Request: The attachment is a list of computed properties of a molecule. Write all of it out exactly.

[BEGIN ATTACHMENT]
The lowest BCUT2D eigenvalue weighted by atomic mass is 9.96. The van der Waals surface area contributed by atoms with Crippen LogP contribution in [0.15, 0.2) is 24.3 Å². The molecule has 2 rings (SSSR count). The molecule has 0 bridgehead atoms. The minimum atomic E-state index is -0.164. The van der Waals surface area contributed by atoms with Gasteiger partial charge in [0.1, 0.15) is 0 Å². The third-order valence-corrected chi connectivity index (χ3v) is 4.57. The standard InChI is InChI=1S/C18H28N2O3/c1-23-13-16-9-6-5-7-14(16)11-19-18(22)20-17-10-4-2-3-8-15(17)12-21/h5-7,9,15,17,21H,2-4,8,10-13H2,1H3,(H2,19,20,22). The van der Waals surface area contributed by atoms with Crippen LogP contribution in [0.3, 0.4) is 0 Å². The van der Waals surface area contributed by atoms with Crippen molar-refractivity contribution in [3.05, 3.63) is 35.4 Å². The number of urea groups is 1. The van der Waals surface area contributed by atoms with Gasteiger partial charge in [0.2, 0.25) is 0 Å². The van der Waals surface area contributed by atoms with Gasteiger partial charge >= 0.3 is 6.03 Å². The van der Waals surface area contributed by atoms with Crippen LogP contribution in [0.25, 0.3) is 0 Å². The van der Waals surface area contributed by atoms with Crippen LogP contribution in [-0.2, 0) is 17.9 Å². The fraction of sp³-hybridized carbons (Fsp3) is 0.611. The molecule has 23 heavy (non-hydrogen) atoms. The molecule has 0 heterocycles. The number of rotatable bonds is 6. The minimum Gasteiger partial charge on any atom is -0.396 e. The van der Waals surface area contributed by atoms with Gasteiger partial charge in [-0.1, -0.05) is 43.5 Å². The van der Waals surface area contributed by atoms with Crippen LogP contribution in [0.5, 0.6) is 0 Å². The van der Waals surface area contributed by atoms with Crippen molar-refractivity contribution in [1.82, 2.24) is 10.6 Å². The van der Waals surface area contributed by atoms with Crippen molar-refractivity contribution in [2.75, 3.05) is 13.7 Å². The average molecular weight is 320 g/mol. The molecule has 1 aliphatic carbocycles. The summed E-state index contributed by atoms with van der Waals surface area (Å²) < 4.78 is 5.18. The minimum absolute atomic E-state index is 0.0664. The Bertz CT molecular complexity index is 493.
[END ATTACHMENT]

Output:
The lowest BCUT2D eigenvalue weighted by atomic mass is 9.96. The van der Waals surface area contributed by atoms with Crippen LogP contribution in [0.15, 0.2) is 24.3 Å². The molecule has 2 rings (SSSR count). The molecule has 0 bridgehead atoms. The minimum atomic E-state index is -0.164. The van der Waals surface area contributed by atoms with Gasteiger partial charge in [0.1, 0.15) is 0 Å². The third-order valence-corrected chi connectivity index (χ3v) is 4.57. The standard InChI is InChI=1S/C18H28N2O3/c1-23-13-16-9-6-5-7-14(16)11-19-18(22)20-17-10-4-2-3-8-15(17)12-21/h5-7,9,15,17,21H,2-4,8,10-13H2,1H3,(H2,19,20,22). The van der Waals surface area contributed by atoms with Crippen LogP contribution in [0.3, 0.4) is 0 Å². The van der Waals surface area contributed by atoms with Crippen molar-refractivity contribution in [3.05, 3.63) is 35.4 Å². The number of urea groups is 1. The van der Waals surface area contributed by atoms with Gasteiger partial charge in [0.2, 0.25) is 0 Å². The van der Waals surface area contributed by atoms with Gasteiger partial charge >= 0.3 is 6.03 Å². The van der Waals surface area contributed by atoms with Crippen LogP contribution in [0.25, 0.3) is 0 Å². The van der Waals surface area contributed by atoms with Crippen LogP contribution in [-0.2, 0) is 17.9 Å². The fraction of sp³-hybridized carbons (Fsp3) is 0.611. The molecule has 23 heavy (non-hydrogen) atoms. The molecule has 0 heterocycles. The number of rotatable bonds is 6. The minimum Gasteiger partial charge on any atom is -0.396 e. The van der Waals surface area contributed by atoms with Gasteiger partial charge in [-0.1, -0.05) is 43.5 Å². The van der Waals surface area contributed by atoms with Crippen LogP contribution in [0.5, 0.6) is 0 Å². The van der Waals surface area contributed by atoms with Crippen molar-refractivity contribution in [1.82, 2.24) is 10.6 Å². The van der Waals surface area contributed by atoms with Crippen molar-refractivity contribution in [2.75, 3.05) is 13.7 Å². The average molecular weight is 320 g/mol. The molecule has 1 aliphatic carbocycles. The summed E-state index contributed by atoms with van der Waals surface area (Å²) < 4.78 is 5.18. The minimum absolute atomic E-state index is 0.0664. The Bertz CT molecular complexity index is 493.